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The Future of Mountain Biking  //   Tuesday - August 18, 2009

I saw the future of mountain biking this weekend, 3 parts of the future at least, and it was both good and bad. At least it was weighted to the good side when the scales were balanced, but that doesn't negate the downside.

Friday a half dozen of us headed to Bedford Pennsylvania, conveniently a short detour on our way to Raystown Lake, for a tour of the Cannondale bike factory. One of their machinists, Glen, had recently purchased an SSO cycling cap, so when I realized we would be passing close by I emailed him to see if we could arrange a tour. He set it up and gave us the tour himself. Unfortunately the corporate overlords would not allow us to have cameras, most likely due to the super top secret operations going on under the roof. Glen was a great tour guide, knew every aspect of the operations and answered all of our questions (which were many).

Besides building frames, both aluminum and carbon fiber, Cannondale still machines many parts in house. Five arm chain ring spider? Yep, that increasingly hard to find item was made right there in Bedford. Bits and pieces for suspension linkages, cable guides, little things you assume would come in a big anonymous box are still crafted in house. Frames are painted, wheels are built and bikes are all assembled in this facility.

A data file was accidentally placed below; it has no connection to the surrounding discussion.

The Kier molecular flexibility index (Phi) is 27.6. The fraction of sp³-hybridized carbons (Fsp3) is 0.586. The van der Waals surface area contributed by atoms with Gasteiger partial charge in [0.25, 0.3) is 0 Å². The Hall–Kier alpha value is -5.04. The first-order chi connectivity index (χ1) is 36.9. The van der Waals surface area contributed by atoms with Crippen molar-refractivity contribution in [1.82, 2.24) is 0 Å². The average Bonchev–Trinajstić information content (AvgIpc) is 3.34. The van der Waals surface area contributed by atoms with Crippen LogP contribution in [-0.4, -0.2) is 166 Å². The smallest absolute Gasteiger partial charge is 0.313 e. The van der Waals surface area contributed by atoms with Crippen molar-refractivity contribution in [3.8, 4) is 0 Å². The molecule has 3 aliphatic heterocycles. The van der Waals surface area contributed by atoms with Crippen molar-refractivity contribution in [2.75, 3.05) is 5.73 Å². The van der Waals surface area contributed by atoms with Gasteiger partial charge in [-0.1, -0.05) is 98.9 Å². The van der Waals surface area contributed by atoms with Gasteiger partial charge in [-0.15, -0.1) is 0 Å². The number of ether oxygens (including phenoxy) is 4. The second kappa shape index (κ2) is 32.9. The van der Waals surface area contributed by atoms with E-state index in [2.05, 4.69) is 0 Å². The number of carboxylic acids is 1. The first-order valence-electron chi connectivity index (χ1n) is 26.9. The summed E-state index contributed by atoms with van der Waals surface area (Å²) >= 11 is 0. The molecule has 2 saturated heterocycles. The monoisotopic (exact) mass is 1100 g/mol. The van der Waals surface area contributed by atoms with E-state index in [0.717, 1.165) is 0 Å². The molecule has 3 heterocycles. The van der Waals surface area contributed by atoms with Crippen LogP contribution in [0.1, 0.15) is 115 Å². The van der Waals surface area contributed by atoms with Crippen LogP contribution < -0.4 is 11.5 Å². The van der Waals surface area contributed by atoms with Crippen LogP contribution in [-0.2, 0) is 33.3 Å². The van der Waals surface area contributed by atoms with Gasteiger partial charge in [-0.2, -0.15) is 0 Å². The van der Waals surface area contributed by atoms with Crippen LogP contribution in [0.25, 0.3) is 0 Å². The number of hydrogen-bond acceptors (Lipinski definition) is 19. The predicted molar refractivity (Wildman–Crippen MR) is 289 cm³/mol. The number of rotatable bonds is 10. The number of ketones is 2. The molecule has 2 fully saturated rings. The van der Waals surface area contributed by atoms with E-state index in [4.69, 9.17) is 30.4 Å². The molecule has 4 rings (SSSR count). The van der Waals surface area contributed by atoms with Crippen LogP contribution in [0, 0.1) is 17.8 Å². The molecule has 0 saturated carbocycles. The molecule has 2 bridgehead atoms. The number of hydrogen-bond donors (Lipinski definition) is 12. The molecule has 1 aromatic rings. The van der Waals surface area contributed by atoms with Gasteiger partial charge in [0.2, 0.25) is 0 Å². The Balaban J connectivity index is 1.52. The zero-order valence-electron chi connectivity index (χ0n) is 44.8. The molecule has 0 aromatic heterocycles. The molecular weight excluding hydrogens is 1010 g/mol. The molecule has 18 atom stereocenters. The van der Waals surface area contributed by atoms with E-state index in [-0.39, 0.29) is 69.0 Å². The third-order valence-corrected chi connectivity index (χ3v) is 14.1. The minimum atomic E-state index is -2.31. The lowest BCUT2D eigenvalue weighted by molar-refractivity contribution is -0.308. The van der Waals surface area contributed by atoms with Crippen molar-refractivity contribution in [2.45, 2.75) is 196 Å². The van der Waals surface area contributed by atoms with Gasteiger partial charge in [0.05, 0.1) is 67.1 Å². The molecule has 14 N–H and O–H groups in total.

The operation employs approximately 300 people, but unfortunately that is changing. Now part of the large Canadian corporation Dorel, Cannondale is shifting production to Taiwan. Sadly, one of the last remaining, large bike manufacturers will no longer be Made in the USA. This has been the future of mountain bike manufacturing for a while and there does not seem to be any stopping it. And speaking of the future, rumor has it that a rigid single speed may be back in their line up.

Big thanks to Glen for taking the time to show us the Cannondale operation, it was really an interesting tour. The facility will still be open but scaled down as frame manufacturing leaves. Best of luck to the employees as they face this challenge.

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From Bedford we moved north to Raystown Lake, home of the Allegrippis Trail system. The trails officially opened in May 2009 but I was out there for a sneak preview in November 2008 (read about it here). The trail system is property of the Army Corp of Engineers and was constructed by IMBA and volunteers. The trails were built by mountain bikers for mountain bikers and made to be sustainable as well as incredibly fun. Because of the steep side slopes, many sections of trail were machine cut and then finished with hand work. This allowed the 30+ miles of trails to be developed quickly. Many of the trails that were wide back in the fall are now tiny ribbons of singletrack as the vegetation has grown back in. Lines are burned in and the trail looks like it's been there for years.